Friday, February 24, 2006

World of Warcraft vs Street Fighter

No, this isn't the name of an upcoming Blizzard vs Capcom crossover game, which will be a launch title for the Nintendo Revolution and make full use of that funky Nintendo Revolution controller (I wish). Instead, I want to discuss the current Gamasutra editorial, World of Warcraft Teaches the Wrong Things, which argues that Street Fighter is like real life, World of Warcraft is not like Street Fighter, therefore world of Warcraft is bad.

The last time I played Street Fighter II, it was competitive and I did very well. I kicked ass in the game and got physically beaten up several times that night for winning. The tournament was held in a Church. Of course, the organizers encouraged everyone to meet for follow-up activities. The follow-up activity I attended was a rant-session where the Pastor roared about Jews wanting to take over the world. The fact that the last time I played Street Fighter II was at a recruiting activity for neo-Nazis speaks volumes about what kinds of of people really play Street Fighter. And the kids there? Well, it was obvious that their parents forced them to go to that Church for fear that they would otherwise end up in jail. The church later got trashed by Satanists, by the way. I swear I had nothing to do with it.

I started playing World of Warcraft last week. It was the first game I really got into since I finished KOTOR, and I'm quite liking it. The world feels solid, self-consistent, substantial. Like Blizzard's other games, it gives you dozens of things to think about at any one time. Walk into a new town, and twenty people ask you for favors. At this point, it's basically Diablo III: do quests, get treasure, sell it, repeat. At first you do everything solo. Form a small group if you want. Want money? Get a profession and keep practising until you get good. My friend, who you may know in the game as Rothgard, is at the stage in the game where you do everything as part of a large group. The guild he's in, the Primacy guild, is one of the most hardcore in the world. This seems like a good metaphor for real life, where you develop yourself as much as you can but eventually find that you need other people to do anything.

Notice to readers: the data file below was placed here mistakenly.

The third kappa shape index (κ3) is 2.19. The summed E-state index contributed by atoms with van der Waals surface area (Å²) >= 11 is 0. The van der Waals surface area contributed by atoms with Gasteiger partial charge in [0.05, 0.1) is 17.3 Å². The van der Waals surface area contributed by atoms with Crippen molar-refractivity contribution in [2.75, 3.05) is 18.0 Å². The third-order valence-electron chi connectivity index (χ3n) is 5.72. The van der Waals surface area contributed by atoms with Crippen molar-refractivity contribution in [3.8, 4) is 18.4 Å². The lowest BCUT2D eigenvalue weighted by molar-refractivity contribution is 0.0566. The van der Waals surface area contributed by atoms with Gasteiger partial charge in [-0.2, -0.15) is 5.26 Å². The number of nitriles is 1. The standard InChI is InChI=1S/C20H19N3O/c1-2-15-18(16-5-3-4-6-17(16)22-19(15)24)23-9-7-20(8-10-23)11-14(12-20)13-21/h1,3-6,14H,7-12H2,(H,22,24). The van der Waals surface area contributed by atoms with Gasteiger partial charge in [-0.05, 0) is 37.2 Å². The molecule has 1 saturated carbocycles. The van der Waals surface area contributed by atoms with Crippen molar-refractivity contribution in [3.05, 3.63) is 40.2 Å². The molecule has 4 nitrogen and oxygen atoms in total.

Which game sounds like it's better for you?

According to the Gamasutra article, it's Street Fighter. I happen to disagree.